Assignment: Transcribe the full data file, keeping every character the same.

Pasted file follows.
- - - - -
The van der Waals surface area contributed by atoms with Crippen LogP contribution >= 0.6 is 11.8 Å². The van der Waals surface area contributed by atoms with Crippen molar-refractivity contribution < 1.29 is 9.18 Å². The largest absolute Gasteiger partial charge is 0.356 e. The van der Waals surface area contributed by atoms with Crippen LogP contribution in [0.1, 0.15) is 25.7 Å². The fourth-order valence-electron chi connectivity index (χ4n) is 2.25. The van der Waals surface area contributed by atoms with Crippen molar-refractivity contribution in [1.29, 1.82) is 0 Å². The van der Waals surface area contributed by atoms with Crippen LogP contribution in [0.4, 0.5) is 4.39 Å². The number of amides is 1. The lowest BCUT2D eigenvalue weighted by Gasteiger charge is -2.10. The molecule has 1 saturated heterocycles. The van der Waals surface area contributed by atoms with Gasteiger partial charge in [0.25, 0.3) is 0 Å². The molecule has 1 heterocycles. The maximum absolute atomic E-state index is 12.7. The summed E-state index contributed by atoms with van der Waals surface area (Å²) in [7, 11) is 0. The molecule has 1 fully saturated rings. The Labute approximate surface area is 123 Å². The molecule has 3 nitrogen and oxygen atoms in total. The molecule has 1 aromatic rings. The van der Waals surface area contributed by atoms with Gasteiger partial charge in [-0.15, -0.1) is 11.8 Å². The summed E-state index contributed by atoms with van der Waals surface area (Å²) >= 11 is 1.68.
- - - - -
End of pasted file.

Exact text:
The van der Waals surface area contributed by atoms with Crippen LogP contribution >= 0.6 is 11.8 Å². The van der Waals surface area contributed by atoms with Crippen molar-refractivity contribution < 1.29 is 9.18 Å². The largest absolute Gasteiger partial charge is 0.356 e. The van der Waals surface area contributed by atoms with Crippen LogP contribution in [0.1, 0.15) is 25.7 Å². The fourth-order valence-electron chi connectivity index (χ4n) is 2.25. The van der Waals surface area contributed by atoms with Crippen molar-refractivity contribution in [1.29, 1.82) is 0 Å². The van der Waals surface area contributed by atoms with Crippen LogP contribution in [0.4, 0.5) is 4.39 Å². The number of amides is 1. The lowest BCUT2D eigenvalue weighted by Gasteiger charge is -2.10. The molecule has 1 saturated heterocycles. The van der Waals surface area contributed by atoms with Gasteiger partial charge in [0.25, 0.3) is 0 Å². The molecule has 1 heterocycles. The maximum absolute atomic E-state index is 12.7. The summed E-state index contributed by atoms with van der Waals surface area (Å²) in [7, 11) is 0. The molecule has 1 fully saturated rings. The Labute approximate surface area is 123 Å². The molecule has 3 nitrogen and oxygen atoms in total. The molecule has 1 aromatic rings. The van der Waals surface area contributed by atoms with Gasteiger partial charge in [-0.15, -0.1) is 11.8 Å². The summed E-state index contributed by atoms with van der Waals surface area (Å²) >= 11 is 1.68.